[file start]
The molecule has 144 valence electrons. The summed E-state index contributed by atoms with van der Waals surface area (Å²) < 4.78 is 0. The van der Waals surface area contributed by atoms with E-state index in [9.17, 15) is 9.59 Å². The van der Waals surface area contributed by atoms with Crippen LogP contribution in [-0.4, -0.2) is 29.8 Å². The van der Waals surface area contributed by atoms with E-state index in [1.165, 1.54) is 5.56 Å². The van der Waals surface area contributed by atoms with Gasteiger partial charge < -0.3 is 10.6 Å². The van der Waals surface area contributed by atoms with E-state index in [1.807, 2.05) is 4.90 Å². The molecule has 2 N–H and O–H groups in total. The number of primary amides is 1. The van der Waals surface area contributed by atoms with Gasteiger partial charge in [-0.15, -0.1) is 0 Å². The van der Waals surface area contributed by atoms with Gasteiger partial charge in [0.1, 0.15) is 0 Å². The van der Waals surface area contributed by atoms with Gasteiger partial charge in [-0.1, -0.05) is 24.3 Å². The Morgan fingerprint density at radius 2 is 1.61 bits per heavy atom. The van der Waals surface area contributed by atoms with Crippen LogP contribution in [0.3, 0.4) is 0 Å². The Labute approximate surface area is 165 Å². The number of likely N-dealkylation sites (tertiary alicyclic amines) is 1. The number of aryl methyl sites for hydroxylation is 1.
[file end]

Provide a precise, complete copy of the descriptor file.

The molecule has 144 valence electrons. The summed E-state index contributed by atoms with van der Waals surface area (Å²) < 4.78 is 0. The van der Waals surface area contributed by atoms with E-state index in [9.17, 15) is 9.59 Å². The van der Waals surface area contributed by atoms with Crippen LogP contribution in [-0.4, -0.2) is 29.8 Å². The van der Waals surface area contributed by atoms with E-state index in [1.165, 1.54) is 5.56 Å². The van der Waals surface area contributed by atoms with Gasteiger partial charge < -0.3 is 10.6 Å². The van der Waals surface area contributed by atoms with E-state index in [1.807, 2.05) is 4.90 Å². The molecule has 2 N–H and O–H groups in total. The number of primary amides is 1. The van der Waals surface area contributed by atoms with Gasteiger partial charge in [-0.15, -0.1) is 0 Å². The van der Waals surface area contributed by atoms with Gasteiger partial charge in [0.1, 0.15) is 0 Å². The van der Waals surface area contributed by atoms with Gasteiger partial charge in [-0.1, -0.05) is 24.3 Å². The Morgan fingerprint density at radius 2 is 1.61 bits per heavy atom. The van der Waals surface area contributed by atoms with Crippen LogP contribution in [0.3, 0.4) is 0 Å². The Labute approximate surface area is 165 Å². The number of likely N-dealkylation sites (tertiary alicyclic amines) is 1. The number of aryl methyl sites for hydroxylation is 1.